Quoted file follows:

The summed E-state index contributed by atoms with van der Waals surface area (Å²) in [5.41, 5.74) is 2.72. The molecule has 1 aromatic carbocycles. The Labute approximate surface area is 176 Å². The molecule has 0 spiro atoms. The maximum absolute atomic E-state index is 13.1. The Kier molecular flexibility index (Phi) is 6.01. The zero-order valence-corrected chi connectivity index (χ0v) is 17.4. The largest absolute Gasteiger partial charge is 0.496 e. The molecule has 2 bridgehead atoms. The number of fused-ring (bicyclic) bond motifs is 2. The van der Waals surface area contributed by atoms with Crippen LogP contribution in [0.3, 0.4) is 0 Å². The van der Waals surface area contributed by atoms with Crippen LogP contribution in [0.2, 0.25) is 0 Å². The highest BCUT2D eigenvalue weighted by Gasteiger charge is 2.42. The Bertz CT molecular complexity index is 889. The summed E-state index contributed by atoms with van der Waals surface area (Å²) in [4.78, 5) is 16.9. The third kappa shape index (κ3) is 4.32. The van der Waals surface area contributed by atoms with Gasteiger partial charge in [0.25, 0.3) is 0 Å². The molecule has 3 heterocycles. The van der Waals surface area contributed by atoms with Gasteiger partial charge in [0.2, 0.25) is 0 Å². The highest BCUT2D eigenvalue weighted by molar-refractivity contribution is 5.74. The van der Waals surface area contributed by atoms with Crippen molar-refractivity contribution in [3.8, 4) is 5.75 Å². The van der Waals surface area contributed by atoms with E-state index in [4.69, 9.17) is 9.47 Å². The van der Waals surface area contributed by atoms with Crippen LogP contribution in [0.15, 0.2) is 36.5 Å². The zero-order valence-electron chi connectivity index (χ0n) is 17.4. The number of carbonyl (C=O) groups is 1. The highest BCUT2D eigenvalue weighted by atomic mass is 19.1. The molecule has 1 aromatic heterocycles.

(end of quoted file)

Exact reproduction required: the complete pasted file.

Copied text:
The summed E-state index contributed by atoms with van der Waals surface area (Å²) in [5.41, 5.74) is 2.72. The molecule has 1 aromatic carbocycles. The Labute approximate surface area is 176 Å². The molecule has 0 spiro atoms. The maximum absolute atomic E-state index is 13.1. The Kier molecular flexibility index (Phi) is 6.01. The zero-order valence-corrected chi connectivity index (χ0v) is 17.4. The largest absolute Gasteiger partial charge is 0.496 e. The molecule has 2 bridgehead atoms. The number of fused-ring (bicyclic) bond motifs is 2. The van der Waals surface area contributed by atoms with Crippen LogP contribution in [0.3, 0.4) is 0 Å². The van der Waals surface area contributed by atoms with Crippen LogP contribution in [0.2, 0.25) is 0 Å². The highest BCUT2D eigenvalue weighted by Gasteiger charge is 2.42. The Bertz CT molecular complexity index is 889. The summed E-state index contributed by atoms with van der Waals surface area (Å²) in [4.78, 5) is 16.9. The third kappa shape index (κ3) is 4.32. The van der Waals surface area contributed by atoms with Gasteiger partial charge in [0.25, 0.3) is 0 Å². The molecule has 3 heterocycles. The van der Waals surface area contributed by atoms with Gasteiger partial charge in [0.2, 0.25) is 0 Å². The highest BCUT2D eigenvalue weighted by molar-refractivity contribution is 5.74. The van der Waals surface area contributed by atoms with Crippen molar-refractivity contribution in [3.8, 4) is 5.75 Å². The van der Waals surface area contributed by atoms with E-state index in [4.69, 9.17) is 9.47 Å². The van der Waals surface area contributed by atoms with Crippen LogP contribution in [0.15, 0.2) is 36.5 Å². The zero-order valence-electron chi connectivity index (χ0n) is 17.4. The number of carbonyl (C=O) groups is 1. The highest BCUT2D eigenvalue weighted by atomic mass is 19.1. The molecule has 1 aromatic heterocycles.